“I’ll just name my sister or brother as beneficiary of all my accounts; they will know what to do to take care of my minor children when I am gone.” Or “I will name just one of the kids as joint owner of everything; they will pay my bills if I can’t and will divide it up and distribute it to their siblings after I’m gone.” Many people, including numerous married couples, use joint ownership and beneficiary designations as their own do-it-yourself probate avoidance mini estate plan.
If all the stars line up just right, you might be lucky enough to have joint ownership and beneficiary designations work as intended to provide for you during your lifetime and transfer the account upon your death to your loved ones. Or you may be one of the many unlucky ones for whom joint ownership and beneficiary designations backfire and do not work as intended; one of your joint owners or beneficiaries gets sued, gets sick, gets mad, gets greedy, gets married, gets divorced, is a minor or dies in the wrong order. Today we will discuss how easy it is to have one or more of these unintended consequences.
What if my joint owner or beneficiary gets sued?
Most of your joint accounts with banks and other financial institutions allow any joint owner full access to the entire balance in the account. Because of this, your joint owners’ creditors also have full access to the entire balance in the account . If one of your joint owners gets sued, his or her judgment creditor may garnish your account, since it is also their account. I saw one situation in which a woman lost her entire life savings held in joint bank accounts with her son because her son got sued, didn’t pay the judgment and was garnished.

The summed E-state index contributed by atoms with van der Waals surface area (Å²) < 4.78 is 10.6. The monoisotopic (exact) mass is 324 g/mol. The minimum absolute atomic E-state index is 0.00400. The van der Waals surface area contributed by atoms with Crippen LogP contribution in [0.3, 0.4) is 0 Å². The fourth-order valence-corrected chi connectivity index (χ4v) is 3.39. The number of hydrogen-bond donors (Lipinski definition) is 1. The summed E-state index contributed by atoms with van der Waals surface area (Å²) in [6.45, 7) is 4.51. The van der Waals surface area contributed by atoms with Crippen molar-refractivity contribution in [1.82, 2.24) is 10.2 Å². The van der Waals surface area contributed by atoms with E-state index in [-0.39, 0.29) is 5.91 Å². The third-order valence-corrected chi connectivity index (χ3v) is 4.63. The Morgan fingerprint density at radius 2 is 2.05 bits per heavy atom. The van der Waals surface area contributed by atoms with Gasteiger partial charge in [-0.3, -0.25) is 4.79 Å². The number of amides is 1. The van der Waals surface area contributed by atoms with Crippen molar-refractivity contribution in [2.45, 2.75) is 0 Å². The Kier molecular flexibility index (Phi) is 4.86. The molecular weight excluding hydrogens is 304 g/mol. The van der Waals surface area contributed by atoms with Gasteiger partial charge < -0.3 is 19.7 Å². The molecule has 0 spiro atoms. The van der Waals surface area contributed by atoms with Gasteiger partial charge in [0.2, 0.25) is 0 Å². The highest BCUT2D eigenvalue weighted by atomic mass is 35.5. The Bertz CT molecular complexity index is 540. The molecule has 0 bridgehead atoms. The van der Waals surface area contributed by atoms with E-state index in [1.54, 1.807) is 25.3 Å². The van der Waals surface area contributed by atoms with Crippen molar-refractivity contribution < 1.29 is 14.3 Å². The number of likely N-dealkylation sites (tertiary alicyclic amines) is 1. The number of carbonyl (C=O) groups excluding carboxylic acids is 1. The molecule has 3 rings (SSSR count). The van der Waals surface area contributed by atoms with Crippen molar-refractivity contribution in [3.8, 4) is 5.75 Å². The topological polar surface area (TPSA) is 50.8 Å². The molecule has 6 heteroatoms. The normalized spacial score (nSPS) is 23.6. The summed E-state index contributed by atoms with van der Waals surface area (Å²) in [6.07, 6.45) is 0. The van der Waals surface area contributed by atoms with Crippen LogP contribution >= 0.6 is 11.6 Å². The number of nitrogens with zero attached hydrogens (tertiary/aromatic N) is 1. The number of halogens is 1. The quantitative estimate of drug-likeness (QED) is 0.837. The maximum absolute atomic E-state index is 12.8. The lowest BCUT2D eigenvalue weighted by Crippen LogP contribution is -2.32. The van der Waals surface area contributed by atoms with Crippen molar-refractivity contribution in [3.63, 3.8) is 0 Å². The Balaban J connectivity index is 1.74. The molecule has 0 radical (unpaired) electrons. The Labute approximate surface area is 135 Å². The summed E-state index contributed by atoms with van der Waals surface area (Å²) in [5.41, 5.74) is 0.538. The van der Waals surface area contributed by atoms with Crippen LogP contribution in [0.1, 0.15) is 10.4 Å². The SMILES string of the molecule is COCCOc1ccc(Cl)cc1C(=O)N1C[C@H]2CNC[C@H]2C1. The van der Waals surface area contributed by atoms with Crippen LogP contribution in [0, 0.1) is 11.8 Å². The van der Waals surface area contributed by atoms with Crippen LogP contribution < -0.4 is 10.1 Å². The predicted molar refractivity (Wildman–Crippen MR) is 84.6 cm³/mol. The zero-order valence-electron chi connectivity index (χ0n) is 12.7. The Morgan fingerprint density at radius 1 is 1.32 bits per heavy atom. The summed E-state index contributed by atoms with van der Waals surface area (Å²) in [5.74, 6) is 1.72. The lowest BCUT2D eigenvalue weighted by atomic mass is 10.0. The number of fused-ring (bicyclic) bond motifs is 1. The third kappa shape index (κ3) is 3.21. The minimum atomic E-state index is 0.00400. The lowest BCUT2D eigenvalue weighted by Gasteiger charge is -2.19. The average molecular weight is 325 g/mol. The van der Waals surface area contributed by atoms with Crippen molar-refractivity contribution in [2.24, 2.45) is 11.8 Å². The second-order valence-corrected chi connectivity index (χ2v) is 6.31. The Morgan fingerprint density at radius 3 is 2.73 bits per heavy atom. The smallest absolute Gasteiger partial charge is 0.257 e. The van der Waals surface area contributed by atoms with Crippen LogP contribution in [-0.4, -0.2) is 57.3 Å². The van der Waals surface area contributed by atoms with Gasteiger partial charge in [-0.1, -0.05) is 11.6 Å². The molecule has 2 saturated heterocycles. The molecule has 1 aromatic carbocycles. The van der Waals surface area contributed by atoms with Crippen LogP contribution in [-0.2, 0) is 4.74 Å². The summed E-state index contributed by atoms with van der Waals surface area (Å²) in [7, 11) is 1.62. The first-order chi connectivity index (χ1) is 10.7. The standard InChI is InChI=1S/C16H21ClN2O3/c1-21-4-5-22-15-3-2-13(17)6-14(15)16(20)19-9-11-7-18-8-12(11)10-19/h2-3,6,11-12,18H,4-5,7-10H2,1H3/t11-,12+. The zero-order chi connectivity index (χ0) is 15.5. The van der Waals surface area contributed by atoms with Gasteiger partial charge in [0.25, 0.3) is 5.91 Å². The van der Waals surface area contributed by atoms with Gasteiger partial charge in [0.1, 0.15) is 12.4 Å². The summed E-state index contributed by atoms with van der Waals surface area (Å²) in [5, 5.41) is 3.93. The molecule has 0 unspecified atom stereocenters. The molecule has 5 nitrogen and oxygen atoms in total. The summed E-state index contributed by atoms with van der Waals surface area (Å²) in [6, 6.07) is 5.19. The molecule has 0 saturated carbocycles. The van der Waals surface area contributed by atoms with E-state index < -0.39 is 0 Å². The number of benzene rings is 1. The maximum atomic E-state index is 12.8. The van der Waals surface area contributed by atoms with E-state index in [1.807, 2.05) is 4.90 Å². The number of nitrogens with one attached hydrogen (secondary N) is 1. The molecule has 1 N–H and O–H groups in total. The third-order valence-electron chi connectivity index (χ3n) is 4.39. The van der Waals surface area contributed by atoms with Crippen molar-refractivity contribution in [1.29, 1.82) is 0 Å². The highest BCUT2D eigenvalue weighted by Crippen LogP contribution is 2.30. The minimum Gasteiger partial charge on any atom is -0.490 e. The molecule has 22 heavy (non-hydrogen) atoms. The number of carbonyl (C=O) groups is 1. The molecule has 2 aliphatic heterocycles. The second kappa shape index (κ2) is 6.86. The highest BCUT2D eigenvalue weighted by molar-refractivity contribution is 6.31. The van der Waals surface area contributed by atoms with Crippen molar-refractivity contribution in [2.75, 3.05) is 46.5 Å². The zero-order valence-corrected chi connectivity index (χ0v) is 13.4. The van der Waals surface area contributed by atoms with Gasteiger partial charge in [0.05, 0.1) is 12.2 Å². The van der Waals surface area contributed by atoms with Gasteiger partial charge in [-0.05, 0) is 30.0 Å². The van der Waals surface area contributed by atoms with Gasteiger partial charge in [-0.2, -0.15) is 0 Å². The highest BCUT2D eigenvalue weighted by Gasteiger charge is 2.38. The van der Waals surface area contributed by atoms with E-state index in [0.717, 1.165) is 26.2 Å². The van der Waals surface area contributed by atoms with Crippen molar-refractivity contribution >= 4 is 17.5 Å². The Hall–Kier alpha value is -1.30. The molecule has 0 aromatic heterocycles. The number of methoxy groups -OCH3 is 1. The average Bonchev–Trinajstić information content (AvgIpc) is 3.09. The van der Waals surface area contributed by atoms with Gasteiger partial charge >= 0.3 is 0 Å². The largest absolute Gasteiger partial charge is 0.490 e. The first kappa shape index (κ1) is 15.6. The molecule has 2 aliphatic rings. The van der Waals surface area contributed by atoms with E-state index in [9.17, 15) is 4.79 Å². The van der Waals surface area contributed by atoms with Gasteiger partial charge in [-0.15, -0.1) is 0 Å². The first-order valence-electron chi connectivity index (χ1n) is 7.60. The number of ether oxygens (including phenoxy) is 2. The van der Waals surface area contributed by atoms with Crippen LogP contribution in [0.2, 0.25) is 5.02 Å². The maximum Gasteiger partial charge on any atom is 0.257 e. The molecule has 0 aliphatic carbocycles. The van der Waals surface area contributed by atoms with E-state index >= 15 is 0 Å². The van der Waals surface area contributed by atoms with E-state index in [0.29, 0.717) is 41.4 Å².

Similarly after death with both joint owners and beneficiaries. If they are sued, they could lose everything and nothing would be left for your loved ones. I saw one case in which a creditor garnished over $100,000 from a distribution to a beneficiary son after his father’s death
What if my joint owner or beneficiary dies in the wrong order?
If your joint owner dies before you do, you become the sole owner of the account and after your death, that account will go through probate. If you have a will, it will be distributed through the probate court process according to your will. But if you do not have a will, it will go through the probate court process to your heirs in accordance with the statute your Michigan legislators provided for such instance.
If your beneficiary dies before you do, it depends on what the beneficiary form and/or account agreement provides. In such cases, the distribution could go to the beneficiary’s children and other descendants. Or it may go the beneficiary’s heirs, which includes the beneficiary’s spouse, as well as the children. The paperwork could provide that the distribution will end up in the probate estate of the beneficiary, or even your probate estate.
If your joint owner or beneficiary dies after you do, your accounts would have been owned solely by them at the time of their death. Consequently, your accounts would go through the probate court process in accordance with their will if they had one, or to their heirs if they did not have a will.
What if my joint owner or beneficiary gets mad or greedy?